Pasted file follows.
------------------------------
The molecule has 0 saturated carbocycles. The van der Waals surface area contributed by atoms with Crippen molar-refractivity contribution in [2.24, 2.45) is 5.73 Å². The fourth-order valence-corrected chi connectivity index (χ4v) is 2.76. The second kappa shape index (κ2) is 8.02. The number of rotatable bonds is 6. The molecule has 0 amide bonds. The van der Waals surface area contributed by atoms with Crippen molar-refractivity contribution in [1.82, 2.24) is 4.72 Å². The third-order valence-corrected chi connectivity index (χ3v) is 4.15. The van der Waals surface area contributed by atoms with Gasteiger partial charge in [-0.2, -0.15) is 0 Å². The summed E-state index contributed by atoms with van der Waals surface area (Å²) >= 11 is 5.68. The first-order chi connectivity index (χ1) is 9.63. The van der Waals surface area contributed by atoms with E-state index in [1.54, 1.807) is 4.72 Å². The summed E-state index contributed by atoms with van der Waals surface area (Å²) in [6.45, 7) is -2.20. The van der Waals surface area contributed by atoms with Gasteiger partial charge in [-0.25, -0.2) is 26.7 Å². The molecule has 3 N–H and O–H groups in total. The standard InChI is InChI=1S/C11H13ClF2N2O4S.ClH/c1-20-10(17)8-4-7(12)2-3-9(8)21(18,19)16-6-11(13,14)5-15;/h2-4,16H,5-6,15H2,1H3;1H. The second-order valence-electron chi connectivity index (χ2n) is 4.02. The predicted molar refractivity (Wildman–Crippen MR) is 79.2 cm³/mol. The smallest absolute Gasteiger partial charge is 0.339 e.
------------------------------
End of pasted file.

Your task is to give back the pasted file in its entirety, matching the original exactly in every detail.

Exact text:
The molecule has 0 saturated carbocycles. The van der Waals surface area contributed by atoms with Crippen molar-refractivity contribution in [2.24, 2.45) is 5.73 Å². The fourth-order valence-corrected chi connectivity index (χ4v) is 2.76. The second kappa shape index (κ2) is 8.02. The number of rotatable bonds is 6. The molecule has 0 amide bonds. The van der Waals surface area contributed by atoms with Crippen molar-refractivity contribution in [1.82, 2.24) is 4.72 Å². The third-order valence-corrected chi connectivity index (χ3v) is 4.15. The van der Waals surface area contributed by atoms with Gasteiger partial charge in [-0.2, -0.15) is 0 Å². The summed E-state index contributed by atoms with van der Waals surface area (Å²) >= 11 is 5.68. The first-order chi connectivity index (χ1) is 9.63. The van der Waals surface area contributed by atoms with E-state index in [1.54, 1.807) is 4.72 Å². The summed E-state index contributed by atoms with van der Waals surface area (Å²) in [6.45, 7) is -2.20. The van der Waals surface area contributed by atoms with Gasteiger partial charge in [-0.25, -0.2) is 26.7 Å². The molecule has 3 N–H and O–H groups in total. The standard InChI is InChI=1S/C11H13ClF2N2O4S.ClH/c1-20-10(17)8-4-7(12)2-3-9(8)21(18,19)16-6-11(13,14)5-15;/h2-4,16H,5-6,15H2,1H3;1H. The second-order valence-electron chi connectivity index (χ2n) is 4.02. The predicted molar refractivity (Wildman–Crippen MR) is 79.2 cm³/mol. The smallest absolute Gasteiger partial charge is 0.339 e.